Full Swing 206. Takeaway: The Perfect Golf Club Path
So far in this section we’ve concentrated on how your body should move in the golf swing takeaway, how to use your muscles and how to sense what the perfect takeaway feels like. Now we’ll describe how the golf club should move in the perfect takeaway.
Most amateur golfers become too fixated on the movement of the golf club, manipulating their hands and body in an effort to keep the club “on plane” as it swings around their body. This seems to make sense, the movement of the club is clearly the most important aspect of the golf swing — how the club strikes the ball will determine the success of the shot.
However, in order to strike the ball accurately, consistently, safely, and with the power needed for a great golf shot, you must move your body in the most efficient and effective way possible.
What’s more, if you move your body correctly, the golf club will automatically follow the correct path. Whilst the moment of impact is, in a sense, the only thing that matters in a golf shot, you could equally argue that it is almost incidental — it is simply a by-product of moving your body correctly.Hence, the Golf Loopy Perfect Swing concentrates on how to move your body. But in order to understand what we are trying to achieve and why, and to help determine if you are moving correctly, it is important to discuss the movement of the golf club.
Once again, apologies to the lefties out there, but for simplicity these instructions are given for a right-handed golfer.
How Should the Golf Club Move in the Takeaway?
In Full Swing 201 – Takeaway: The Perfect Golf Swing Takeaway, we discussed the characteristics of the perfect takeaway.
Most of those characteristics are achieved purely as a consequence of moving your body correctly, which you’ve been working on in the takeaway drills. These include a “one piece” takeaway (though not in the way that this is often taught), initiating a power-generating sequence through the separation of your body segments, shifting your weight, and generating width.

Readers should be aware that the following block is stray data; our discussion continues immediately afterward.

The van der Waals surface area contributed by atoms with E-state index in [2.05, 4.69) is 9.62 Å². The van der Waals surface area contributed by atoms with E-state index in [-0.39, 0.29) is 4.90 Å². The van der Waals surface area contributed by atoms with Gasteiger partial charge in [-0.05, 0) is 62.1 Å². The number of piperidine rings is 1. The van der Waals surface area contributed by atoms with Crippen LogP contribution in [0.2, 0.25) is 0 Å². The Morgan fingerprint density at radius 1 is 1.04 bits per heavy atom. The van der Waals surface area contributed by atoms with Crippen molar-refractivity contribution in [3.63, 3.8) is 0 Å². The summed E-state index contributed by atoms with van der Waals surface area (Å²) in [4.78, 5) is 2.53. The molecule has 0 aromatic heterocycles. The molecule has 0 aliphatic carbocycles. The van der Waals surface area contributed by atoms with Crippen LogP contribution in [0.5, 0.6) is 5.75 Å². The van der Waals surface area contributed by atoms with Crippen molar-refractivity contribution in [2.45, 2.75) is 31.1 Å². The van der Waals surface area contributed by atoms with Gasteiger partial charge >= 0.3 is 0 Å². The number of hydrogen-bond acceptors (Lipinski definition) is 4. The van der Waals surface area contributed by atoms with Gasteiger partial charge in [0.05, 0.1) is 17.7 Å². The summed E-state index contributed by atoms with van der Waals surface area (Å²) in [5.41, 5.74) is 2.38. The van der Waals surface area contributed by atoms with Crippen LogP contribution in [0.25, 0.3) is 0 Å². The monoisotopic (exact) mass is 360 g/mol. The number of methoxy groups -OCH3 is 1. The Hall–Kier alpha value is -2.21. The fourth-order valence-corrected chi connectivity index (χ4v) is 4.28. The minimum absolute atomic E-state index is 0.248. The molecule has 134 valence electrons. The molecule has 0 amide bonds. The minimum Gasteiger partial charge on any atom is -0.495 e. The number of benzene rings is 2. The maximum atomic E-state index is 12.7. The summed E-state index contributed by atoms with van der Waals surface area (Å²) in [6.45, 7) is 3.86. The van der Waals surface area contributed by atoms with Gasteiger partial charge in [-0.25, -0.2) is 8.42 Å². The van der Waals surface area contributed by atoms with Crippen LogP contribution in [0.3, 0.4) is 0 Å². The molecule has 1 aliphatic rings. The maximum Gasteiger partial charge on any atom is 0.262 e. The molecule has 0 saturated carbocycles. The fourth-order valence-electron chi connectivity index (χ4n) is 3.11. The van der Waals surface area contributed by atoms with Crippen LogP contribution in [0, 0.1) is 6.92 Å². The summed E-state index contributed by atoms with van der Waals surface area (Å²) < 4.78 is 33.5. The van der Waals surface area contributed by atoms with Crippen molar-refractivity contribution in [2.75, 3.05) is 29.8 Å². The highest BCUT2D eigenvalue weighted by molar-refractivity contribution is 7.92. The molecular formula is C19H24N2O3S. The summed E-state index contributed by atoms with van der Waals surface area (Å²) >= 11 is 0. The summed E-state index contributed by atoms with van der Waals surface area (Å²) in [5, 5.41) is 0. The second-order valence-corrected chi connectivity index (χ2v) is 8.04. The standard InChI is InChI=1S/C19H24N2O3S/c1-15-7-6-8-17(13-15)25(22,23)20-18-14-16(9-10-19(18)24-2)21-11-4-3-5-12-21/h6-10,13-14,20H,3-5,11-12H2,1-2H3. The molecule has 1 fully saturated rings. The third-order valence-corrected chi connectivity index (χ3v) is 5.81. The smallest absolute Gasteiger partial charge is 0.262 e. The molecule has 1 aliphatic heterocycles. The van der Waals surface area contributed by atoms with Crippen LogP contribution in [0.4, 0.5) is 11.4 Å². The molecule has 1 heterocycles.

The key issue still remaining is setting the golf club on the correct path in order to initiate the perfect top of the backswing sequence.
In Full Swing 201, we described the golf club as a slow-moving weight on the end of a long stick. That weight has a lot of momentum, of leverage, and if it starts to move even slightly in the wrong direction then it will need a significant compensation to pull it back on track later in the golf swing. Such manipulations result in loss of power as energy transfer is disrupted, and they make timing the swing very difficult. The corrections themselves generate further unwanted momentum in the club head, and the golf swing quickly becomes far too complicated to ever be consistent.
You’ll notice that we don’t talk much of “planes” in the Golf Loopy Perfect Swing. Most instruction elsewhere is based on moving the golf club on a specific plane, or a set of planes. Whilst planes are a useful concept, we don’t agree with this analysis, and prefer to talk instead about the biomechanics and physics of the golf swing. Yes, the swing, and especially the movement of the golf club, should be as simple as reasonably possible. A plane is as simple as a movement can get in 3 dimensions. But we must also consider how the human body moves best, in order to most efficiently generate power, and transfer that power to the golf club through impact, in the form of club head speed. The human body is not designed to move, and to generate power most efficiently, on a simple plane. The “simplest” and most efficient way to swing a golf club is to move your body in the simplest and most efficient way possible, given the constraints of the golf club and ball. As you will see below, in the takeaway, while the club head moves on a simple arc, the club shaft doesn’t move on a simple plane, because the human body doesn’t work that way.